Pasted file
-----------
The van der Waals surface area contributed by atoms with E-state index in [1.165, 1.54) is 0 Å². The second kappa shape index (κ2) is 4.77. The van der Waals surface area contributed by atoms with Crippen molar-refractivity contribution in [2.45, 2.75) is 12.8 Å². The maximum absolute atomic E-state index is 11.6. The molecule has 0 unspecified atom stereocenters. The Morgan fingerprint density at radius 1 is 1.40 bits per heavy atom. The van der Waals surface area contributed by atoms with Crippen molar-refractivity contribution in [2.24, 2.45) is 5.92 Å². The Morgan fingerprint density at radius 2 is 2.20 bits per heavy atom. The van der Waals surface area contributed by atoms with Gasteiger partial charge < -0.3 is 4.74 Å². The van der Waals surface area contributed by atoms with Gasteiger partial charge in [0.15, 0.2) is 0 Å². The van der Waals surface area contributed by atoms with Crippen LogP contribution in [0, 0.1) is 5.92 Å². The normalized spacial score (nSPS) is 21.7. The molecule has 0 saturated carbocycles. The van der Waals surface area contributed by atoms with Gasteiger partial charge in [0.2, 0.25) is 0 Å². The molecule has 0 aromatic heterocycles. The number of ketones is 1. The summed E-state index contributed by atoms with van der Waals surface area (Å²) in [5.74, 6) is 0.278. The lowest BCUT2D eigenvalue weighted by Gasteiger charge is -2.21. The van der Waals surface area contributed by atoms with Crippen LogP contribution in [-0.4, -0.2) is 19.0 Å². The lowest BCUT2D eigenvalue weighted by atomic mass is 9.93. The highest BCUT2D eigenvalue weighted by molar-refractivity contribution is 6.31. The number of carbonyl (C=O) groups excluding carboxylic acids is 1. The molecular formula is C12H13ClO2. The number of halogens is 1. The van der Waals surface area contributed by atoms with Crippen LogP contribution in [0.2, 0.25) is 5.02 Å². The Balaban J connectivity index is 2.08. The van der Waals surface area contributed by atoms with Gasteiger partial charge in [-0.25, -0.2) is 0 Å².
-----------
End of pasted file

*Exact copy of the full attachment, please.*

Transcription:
The van der Waals surface area contributed by atoms with E-state index in [1.165, 1.54) is 0 Å². The second kappa shape index (κ2) is 4.77. The van der Waals surface area contributed by atoms with Crippen molar-refractivity contribution in [2.45, 2.75) is 12.8 Å². The maximum absolute atomic E-state index is 11.6. The molecule has 0 unspecified atom stereocenters. The Morgan fingerprint density at radius 1 is 1.40 bits per heavy atom. The van der Waals surface area contributed by atoms with Crippen molar-refractivity contribution in [2.24, 2.45) is 5.92 Å². The Morgan fingerprint density at radius 2 is 2.20 bits per heavy atom. The van der Waals surface area contributed by atoms with Gasteiger partial charge < -0.3 is 4.74 Å². The van der Waals surface area contributed by atoms with Gasteiger partial charge in [0.15, 0.2) is 0 Å². The van der Waals surface area contributed by atoms with Crippen LogP contribution in [0, 0.1) is 5.92 Å². The normalized spacial score (nSPS) is 21.7. The molecule has 0 saturated carbocycles. The van der Waals surface area contributed by atoms with Gasteiger partial charge in [0.2, 0.25) is 0 Å². The molecule has 0 aromatic heterocycles. The number of ketones is 1. The summed E-state index contributed by atoms with van der Waals surface area (Å²) in [5.74, 6) is 0.278. The lowest BCUT2D eigenvalue weighted by Gasteiger charge is -2.21. The van der Waals surface area contributed by atoms with Crippen LogP contribution in [-0.4, -0.2) is 19.0 Å². The lowest BCUT2D eigenvalue weighted by atomic mass is 9.93. The highest BCUT2D eigenvalue weighted by molar-refractivity contribution is 6.31. The number of carbonyl (C=O) groups excluding carboxylic acids is 1. The molecular formula is C12H13ClO2. The number of halogens is 1. The van der Waals surface area contributed by atoms with Crippen LogP contribution in [0.2, 0.25) is 5.02 Å². The Balaban J connectivity index is 2.08. The van der Waals surface area contributed by atoms with Gasteiger partial charge in [-0.25, -0.2) is 0 Å².